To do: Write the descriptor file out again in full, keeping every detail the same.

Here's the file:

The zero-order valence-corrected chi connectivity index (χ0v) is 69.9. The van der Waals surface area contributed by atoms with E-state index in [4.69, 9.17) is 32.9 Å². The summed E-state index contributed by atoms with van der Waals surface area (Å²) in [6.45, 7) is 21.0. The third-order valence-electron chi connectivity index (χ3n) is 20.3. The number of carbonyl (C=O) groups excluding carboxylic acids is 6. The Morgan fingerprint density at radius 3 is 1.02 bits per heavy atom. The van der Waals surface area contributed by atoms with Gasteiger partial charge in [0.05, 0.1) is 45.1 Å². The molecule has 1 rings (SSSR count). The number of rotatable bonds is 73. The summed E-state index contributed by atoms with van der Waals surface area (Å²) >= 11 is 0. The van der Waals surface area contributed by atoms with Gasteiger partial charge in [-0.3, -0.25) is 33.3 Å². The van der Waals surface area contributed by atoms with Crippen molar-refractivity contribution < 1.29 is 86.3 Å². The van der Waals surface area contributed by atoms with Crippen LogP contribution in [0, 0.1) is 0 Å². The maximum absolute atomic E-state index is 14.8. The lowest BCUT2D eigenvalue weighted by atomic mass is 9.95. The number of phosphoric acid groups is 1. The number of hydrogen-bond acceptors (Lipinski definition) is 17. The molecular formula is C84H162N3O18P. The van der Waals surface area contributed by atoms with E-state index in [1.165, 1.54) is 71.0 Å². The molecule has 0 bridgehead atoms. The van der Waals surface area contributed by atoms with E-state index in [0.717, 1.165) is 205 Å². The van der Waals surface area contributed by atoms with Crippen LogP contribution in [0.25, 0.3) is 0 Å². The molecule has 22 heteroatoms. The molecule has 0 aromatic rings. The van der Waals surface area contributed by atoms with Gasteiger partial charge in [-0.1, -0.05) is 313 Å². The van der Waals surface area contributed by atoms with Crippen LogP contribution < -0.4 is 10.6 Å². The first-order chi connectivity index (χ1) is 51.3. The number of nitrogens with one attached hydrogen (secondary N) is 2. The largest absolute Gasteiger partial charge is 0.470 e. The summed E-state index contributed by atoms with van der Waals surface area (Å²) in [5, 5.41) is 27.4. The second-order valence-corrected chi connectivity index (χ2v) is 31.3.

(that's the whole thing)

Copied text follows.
The zero-order valence-corrected chi connectivity index (χ0v) is 69.9. The van der Waals surface area contributed by atoms with E-state index in [4.69, 9.17) is 32.9 Å². The summed E-state index contributed by atoms with van der Waals surface area (Å²) in [6.45, 7) is 21.0. The third-order valence-electron chi connectivity index (χ3n) is 20.3. The number of carbonyl (C=O) groups excluding carboxylic acids is 6. The Morgan fingerprint density at radius 3 is 1.02 bits per heavy atom. The van der Waals surface area contributed by atoms with Gasteiger partial charge in [0.05, 0.1) is 45.1 Å². The molecule has 1 rings (SSSR count). The number of rotatable bonds is 73. The summed E-state index contributed by atoms with van der Waals surface area (Å²) >= 11 is 0. The van der Waals surface area contributed by atoms with Gasteiger partial charge in [-0.3, -0.25) is 33.3 Å². The van der Waals surface area contributed by atoms with Crippen molar-refractivity contribution < 1.29 is 86.3 Å². The van der Waals surface area contributed by atoms with Crippen LogP contribution in [0, 0.1) is 0 Å². The maximum absolute atomic E-state index is 14.8. The lowest BCUT2D eigenvalue weighted by atomic mass is 9.95. The number of phosphoric acid groups is 1. The number of hydrogen-bond acceptors (Lipinski definition) is 17. The molecular formula is C84H162N3O18P. The van der Waals surface area contributed by atoms with E-state index in [1.165, 1.54) is 71.0 Å². The molecule has 0 bridgehead atoms. The van der Waals surface area contributed by atoms with E-state index in [0.717, 1.165) is 205 Å². The van der Waals surface area contributed by atoms with Crippen LogP contribution in [0.25, 0.3) is 0 Å². The molecule has 22 heteroatoms. The molecule has 0 aromatic rings. The van der Waals surface area contributed by atoms with Gasteiger partial charge in [-0.1, -0.05) is 313 Å². The van der Waals surface area contributed by atoms with Crippen LogP contribution < -0.4 is 10.6 Å². The first-order chi connectivity index (χ1) is 51.3. The number of nitrogens with one attached hydrogen (secondary N) is 2. The largest absolute Gasteiger partial charge is 0.470 e. The summed E-state index contributed by atoms with van der Waals surface area (Å²) in [5, 5.41) is 27.4. The second-order valence-corrected chi connectivity index (χ2v) is 31.3.